London Museum's Taryn Nixon explains the significance of the find
Archaeologists believe they have unearthed the remains of Shakespeare's first theatre, the BBC has learned.
A team from the Museum of London found the remains of the theatre in Shoreditch last summer.
Built in 1576, it is thought the Bard acted there and that it also hosted the premiere of Romeo and Juliet.
Meanwhile, a portrait of Shakespeare, thought to be the only surviving image of him made during his lifetime, has been unveiled in London.
Taryn Nixon, from the Museum of London, said her team had found part of the original curved wall of the playhouse, which was believed to be polygonal in shape.
A metre and a half below street level, it has also uncovered the gravel surface, gently sloping down towards the stage, where the bulk of the audience would have stood.
But the archaeologists fear the stage itself may be buried underneath a housing development.
Ms Nixon told the BBC the theatre was built in what were known as "the suburbs of sin" just outside the city.
"The Lord Mayor actually passed a decree that there shouldn't be any theatrical performances in the city... so just on the edge of the city is actually, classically, where you find all the slightly wilder, slightly more fun activities going on," she said.
Finds made within the gravel yard include a fragment of 16th-century pottery featuring the image of a man with beard and ruff.
The theatre was constructed by James Burbage, possibly using bricks from an old priory.
It is thought to have played host to Shakespeare's theatre company, the Chamberlain's Men.
About 25 years after it was built, it was dismantled and moved timber by timber to construct the Globe Theatre on the South Bank of the Thames.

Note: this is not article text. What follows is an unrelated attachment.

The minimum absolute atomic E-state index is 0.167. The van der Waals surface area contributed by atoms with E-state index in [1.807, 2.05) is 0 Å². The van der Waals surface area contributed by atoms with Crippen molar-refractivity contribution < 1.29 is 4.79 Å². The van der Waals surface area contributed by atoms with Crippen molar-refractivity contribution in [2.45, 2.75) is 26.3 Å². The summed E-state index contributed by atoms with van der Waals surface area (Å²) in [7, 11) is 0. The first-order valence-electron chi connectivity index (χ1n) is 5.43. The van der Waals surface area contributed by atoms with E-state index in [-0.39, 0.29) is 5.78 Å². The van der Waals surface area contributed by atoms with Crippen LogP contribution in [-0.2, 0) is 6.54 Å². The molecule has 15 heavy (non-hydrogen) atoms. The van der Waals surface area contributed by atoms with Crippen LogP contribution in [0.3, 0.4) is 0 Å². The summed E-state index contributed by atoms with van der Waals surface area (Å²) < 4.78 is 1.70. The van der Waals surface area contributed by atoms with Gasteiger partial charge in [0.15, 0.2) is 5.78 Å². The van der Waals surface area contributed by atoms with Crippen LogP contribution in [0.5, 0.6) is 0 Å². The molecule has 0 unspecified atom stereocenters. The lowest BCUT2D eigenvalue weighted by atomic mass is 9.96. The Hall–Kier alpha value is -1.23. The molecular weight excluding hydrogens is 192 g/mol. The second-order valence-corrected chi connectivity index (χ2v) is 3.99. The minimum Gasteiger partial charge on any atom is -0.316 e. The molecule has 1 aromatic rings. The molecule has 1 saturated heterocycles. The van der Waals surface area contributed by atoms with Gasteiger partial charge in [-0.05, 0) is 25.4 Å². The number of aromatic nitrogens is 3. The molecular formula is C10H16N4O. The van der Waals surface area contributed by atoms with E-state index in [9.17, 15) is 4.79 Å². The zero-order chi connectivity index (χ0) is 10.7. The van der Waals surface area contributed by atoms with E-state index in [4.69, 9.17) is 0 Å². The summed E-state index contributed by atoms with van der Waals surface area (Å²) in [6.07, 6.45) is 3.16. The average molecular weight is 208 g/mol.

In the 1990s the Globe was recreated on a site nearby.
Penny Tuerk, from the Tower Theatre Company, said Romeo and Juliet and an early version of Hamlet were thought to have been performed at the excavated site, as were some of Shakespeare's comedies, like A Midsummer Night's Dream.
"There was a huge appetite for theatre at the time," she said.
"People were flocking into the theatres and they would have grabbed anything that they could and put it on to please the crowds."
The site is now owned by the Tower Theatre Company. It plans to preserve the architecture in situ and construct a new playhouse around it which will open in 2012.
The painting of Shakespeare is thought to date from 1610
Ms Tuerk said it would be a 21st Century equivalent of the original playhouse - a "no frills, hard-working place of entertainment" - that would bring London theatre "back to its roots".
"Imagine actors in the future crossing the theatre and perhaps paying homage to Shakespeare as they go on stage for luck," she added.
Elsewhere on Monday, Professor Stanley Wells, chairman of The Shakespeare Birthplace Trust, unveiled a newly identified portrait of the Bard.
The picture is owned by art restorer Alec Cobbe and is believed to have been painted in 1610, six years before the playwright's death at the age of 52.
There has long been controversy over the accuracy of some representations of him and many have been discredited in recent years.
Most experts generally agree that the most accurate posthumously made depictions are a bust in Holy Trinity Church in Stratford-upon-Avon and an engraving made for the title page of the first collected edition of his work.
The portrait will go on display to the public in Stratford-upon-Avon on 23 April, Shakespeare's birthday.
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